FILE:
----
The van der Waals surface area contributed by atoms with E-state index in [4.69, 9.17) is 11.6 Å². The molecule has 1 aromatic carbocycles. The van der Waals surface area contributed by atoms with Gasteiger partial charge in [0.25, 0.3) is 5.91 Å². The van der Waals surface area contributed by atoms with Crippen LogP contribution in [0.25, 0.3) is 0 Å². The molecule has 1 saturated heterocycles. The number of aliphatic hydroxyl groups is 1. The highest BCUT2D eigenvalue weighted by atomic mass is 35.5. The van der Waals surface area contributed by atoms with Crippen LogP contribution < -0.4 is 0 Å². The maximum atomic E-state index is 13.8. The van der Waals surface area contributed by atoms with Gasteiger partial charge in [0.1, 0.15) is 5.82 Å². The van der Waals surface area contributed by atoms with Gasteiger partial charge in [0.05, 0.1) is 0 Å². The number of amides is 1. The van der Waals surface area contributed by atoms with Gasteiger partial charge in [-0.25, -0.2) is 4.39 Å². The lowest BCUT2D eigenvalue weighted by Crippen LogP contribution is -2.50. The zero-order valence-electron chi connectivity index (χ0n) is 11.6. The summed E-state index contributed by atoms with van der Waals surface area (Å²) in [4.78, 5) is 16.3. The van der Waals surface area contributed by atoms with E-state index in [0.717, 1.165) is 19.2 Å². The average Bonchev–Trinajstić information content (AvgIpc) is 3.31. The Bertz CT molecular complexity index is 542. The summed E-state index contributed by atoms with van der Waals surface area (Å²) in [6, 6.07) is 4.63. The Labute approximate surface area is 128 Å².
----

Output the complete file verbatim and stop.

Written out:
The van der Waals surface area contributed by atoms with E-state index in [4.69, 9.17) is 11.6 Å². The molecule has 1 aromatic carbocycles. The van der Waals surface area contributed by atoms with Gasteiger partial charge in [0.25, 0.3) is 5.91 Å². The van der Waals surface area contributed by atoms with Crippen LogP contribution in [0.25, 0.3) is 0 Å². The molecule has 1 saturated heterocycles. The number of aliphatic hydroxyl groups is 1. The highest BCUT2D eigenvalue weighted by atomic mass is 35.5. The van der Waals surface area contributed by atoms with Crippen LogP contribution < -0.4 is 0 Å². The maximum atomic E-state index is 13.8. The van der Waals surface area contributed by atoms with Gasteiger partial charge in [0.1, 0.15) is 5.82 Å². The van der Waals surface area contributed by atoms with Gasteiger partial charge in [0.05, 0.1) is 0 Å². The number of amides is 1. The van der Waals surface area contributed by atoms with Gasteiger partial charge in [-0.25, -0.2) is 4.39 Å². The lowest BCUT2D eigenvalue weighted by Crippen LogP contribution is -2.50. The zero-order valence-electron chi connectivity index (χ0n) is 11.6. The summed E-state index contributed by atoms with van der Waals surface area (Å²) in [4.78, 5) is 16.3. The van der Waals surface area contributed by atoms with E-state index in [0.717, 1.165) is 19.2 Å². The average Bonchev–Trinajstić information content (AvgIpc) is 3.31. The Bertz CT molecular complexity index is 542. The summed E-state index contributed by atoms with van der Waals surface area (Å²) in [6, 6.07) is 4.63. The Labute approximate surface area is 128 Å².